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William Kirwan tells Maryland lawmakers about commission's proposals to improve schools

Associated Press

Maryland can either continue on a path of mediocrity in K-12 education, or invest in putting schools on track toward performing with the world's best, the chairman of a state commission told lawmakers Thursday.

William Kirwan, a former chancellor of the state's university system, outlined recommendations from the Maryland Commission on Innovation and Excellence in Education, whose 25 members were tasked with updating education funding formulas that were last raised in 2002.

"This is a really critical moment for our state," Kirwan said. "We can continue making incremental changes on, quite frankly, our mediocre status or we can be bold and change the future for our children and state."

The commission, which was formed in 2016, is making recommendations in five major policy areas, including investing in early childhood education and increasing teacher pay. The recommendations also include implementing rigorous curricula, providing more support to struggling schools and creating accountability for underperformance.

Fully implementing the commission's recommendations would cost an estimated $3.8 billion a year in a decade. The panel decided to keep working on how the state and local governments would divide that cost. Kirwan said a work group will keep working on how the state and counties would pay for the long-term goals and make recommendations next fall.

Lawmakers are expected to take up legislation to adopt the panel's policy framework this session. The commission is recommending lawmakers set aside up to $325 million to jump-start the panel's recommendations. Part of that includes setting aside $29 million to expand pre-K for 4-year-old students and allocating $75 million for teacher salary increases.

The commission also is recommending lawmakers reserve $750 million for fiscal year 2021 as the state's share of implementing the plan's recommendation for the first year.

Kirwan told lawmakers the commission's work led to some disappointing conclusions.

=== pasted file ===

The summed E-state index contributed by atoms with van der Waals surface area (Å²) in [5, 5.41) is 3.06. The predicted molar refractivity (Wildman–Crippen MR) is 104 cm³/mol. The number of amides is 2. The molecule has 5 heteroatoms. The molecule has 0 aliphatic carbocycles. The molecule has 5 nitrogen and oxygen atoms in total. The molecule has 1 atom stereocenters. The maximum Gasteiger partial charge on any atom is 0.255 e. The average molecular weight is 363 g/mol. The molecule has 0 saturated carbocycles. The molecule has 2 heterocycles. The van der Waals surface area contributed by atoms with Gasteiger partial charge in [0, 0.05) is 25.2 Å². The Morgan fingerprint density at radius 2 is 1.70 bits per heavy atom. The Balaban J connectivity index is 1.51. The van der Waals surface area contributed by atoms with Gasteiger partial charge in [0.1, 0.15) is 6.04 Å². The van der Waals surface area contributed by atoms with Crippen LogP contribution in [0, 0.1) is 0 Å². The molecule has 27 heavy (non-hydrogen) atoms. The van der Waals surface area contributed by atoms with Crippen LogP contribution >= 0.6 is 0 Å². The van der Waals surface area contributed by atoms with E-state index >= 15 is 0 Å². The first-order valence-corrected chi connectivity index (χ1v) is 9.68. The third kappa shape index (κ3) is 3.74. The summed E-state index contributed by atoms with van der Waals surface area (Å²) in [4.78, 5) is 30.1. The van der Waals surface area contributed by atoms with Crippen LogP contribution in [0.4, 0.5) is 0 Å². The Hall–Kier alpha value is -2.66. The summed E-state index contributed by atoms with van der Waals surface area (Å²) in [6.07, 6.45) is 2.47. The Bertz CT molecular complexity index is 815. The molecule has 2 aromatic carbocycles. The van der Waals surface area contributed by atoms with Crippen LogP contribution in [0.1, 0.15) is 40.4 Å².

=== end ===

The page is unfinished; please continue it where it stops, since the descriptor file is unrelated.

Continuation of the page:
"The harsh reality is that in terms of learning outcomes, our schools and students perform at a mediocre level in the country ... in a country that performs at a very mediocre level globally," Kirwan said.

He said fewer than 40 percent of high school graduates are assessed as "career- and college-ready" by the state's own assessments. Maryland also has large achievement gaps based on income, race, disability and other student groups, Kirwan said, and more than half of Maryland public schools have 40 percent or more of their students eligible for a free or reduced-price meal.

Kirwan noted that Maryland education funding, including state and local funds, is among the most regressive in the nation. That means that districts with a high proportion of low-income students receive less funding than schools serving wealthier communities. Kirwan also pointed out that high-performing systems spend significantly more on schools serving low-income students than those serving students in wealthier communities.

Maryland also has problems retaining teachers, Kirwan said, noting that average salaries for teachers in the state are 25 percent below those of professions with comparable education requirements.

Maryland ranks 11th in per-student K-12 spending, and 19th when adjusted for regional cost differences, Kirwan said.

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